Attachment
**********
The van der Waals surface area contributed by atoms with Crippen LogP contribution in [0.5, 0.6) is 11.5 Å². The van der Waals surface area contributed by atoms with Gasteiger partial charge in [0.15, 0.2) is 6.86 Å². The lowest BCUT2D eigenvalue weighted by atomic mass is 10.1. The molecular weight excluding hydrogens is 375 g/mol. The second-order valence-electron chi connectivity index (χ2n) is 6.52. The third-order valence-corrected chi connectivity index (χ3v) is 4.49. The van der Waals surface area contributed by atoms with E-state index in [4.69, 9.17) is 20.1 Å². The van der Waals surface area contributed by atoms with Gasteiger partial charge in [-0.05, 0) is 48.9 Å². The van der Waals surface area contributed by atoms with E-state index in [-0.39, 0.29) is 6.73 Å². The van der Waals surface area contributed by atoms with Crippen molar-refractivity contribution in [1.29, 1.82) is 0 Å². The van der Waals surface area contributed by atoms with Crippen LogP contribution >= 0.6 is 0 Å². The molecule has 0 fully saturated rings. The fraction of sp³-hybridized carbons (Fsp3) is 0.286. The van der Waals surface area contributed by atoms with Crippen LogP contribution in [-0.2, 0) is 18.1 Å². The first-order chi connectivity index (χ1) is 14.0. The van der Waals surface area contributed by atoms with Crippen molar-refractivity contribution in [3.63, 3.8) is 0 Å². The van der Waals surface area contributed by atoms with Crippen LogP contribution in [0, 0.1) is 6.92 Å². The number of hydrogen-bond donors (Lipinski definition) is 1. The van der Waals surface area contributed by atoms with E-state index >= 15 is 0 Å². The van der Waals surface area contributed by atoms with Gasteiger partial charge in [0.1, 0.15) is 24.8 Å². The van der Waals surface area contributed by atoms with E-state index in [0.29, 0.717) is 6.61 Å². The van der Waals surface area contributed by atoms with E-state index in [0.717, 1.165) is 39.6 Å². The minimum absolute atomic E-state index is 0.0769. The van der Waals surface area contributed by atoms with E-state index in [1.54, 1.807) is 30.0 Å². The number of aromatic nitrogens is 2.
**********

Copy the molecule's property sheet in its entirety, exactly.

The van der Waals surface area contributed by atoms with Crippen LogP contribution in [0.5, 0.6) is 11.5 Å². The van der Waals surface area contributed by atoms with Gasteiger partial charge in [0.15, 0.2) is 6.86 Å². The lowest BCUT2D eigenvalue weighted by atomic mass is 10.1. The molecular weight excluding hydrogens is 375 g/mol. The second-order valence-electron chi connectivity index (χ2n) is 6.52. The third-order valence-corrected chi connectivity index (χ3v) is 4.49. The van der Waals surface area contributed by atoms with E-state index in [4.69, 9.17) is 20.1 Å². The van der Waals surface area contributed by atoms with Gasteiger partial charge in [-0.05, 0) is 48.9 Å². The van der Waals surface area contributed by atoms with E-state index in [-0.39, 0.29) is 6.73 Å². The van der Waals surface area contributed by atoms with Crippen molar-refractivity contribution in [1.29, 1.82) is 0 Å². The van der Waals surface area contributed by atoms with Crippen LogP contribution >= 0.6 is 0 Å². The molecule has 0 fully saturated rings. The fraction of sp³-hybridized carbons (Fsp3) is 0.286. The van der Waals surface area contributed by atoms with Crippen LogP contribution in [-0.2, 0) is 18.1 Å². The first-order chi connectivity index (χ1) is 14.0. The van der Waals surface area contributed by atoms with Crippen molar-refractivity contribution in [3.63, 3.8) is 0 Å². The van der Waals surface area contributed by atoms with Crippen LogP contribution in [0, 0.1) is 6.92 Å². The number of hydrogen-bond donors (Lipinski definition) is 1. The van der Waals surface area contributed by atoms with E-state index >= 15 is 0 Å². The van der Waals surface area contributed by atoms with Gasteiger partial charge in [0.1, 0.15) is 24.8 Å². The van der Waals surface area contributed by atoms with E-state index in [0.29, 0.717) is 6.61 Å². The van der Waals surface area contributed by atoms with E-state index in [0.717, 1.165) is 39.6 Å². The minimum absolute atomic E-state index is 0.0769. The van der Waals surface area contributed by atoms with E-state index in [1.54, 1.807) is 30.0 Å². The number of aromatic nitrogens is 2.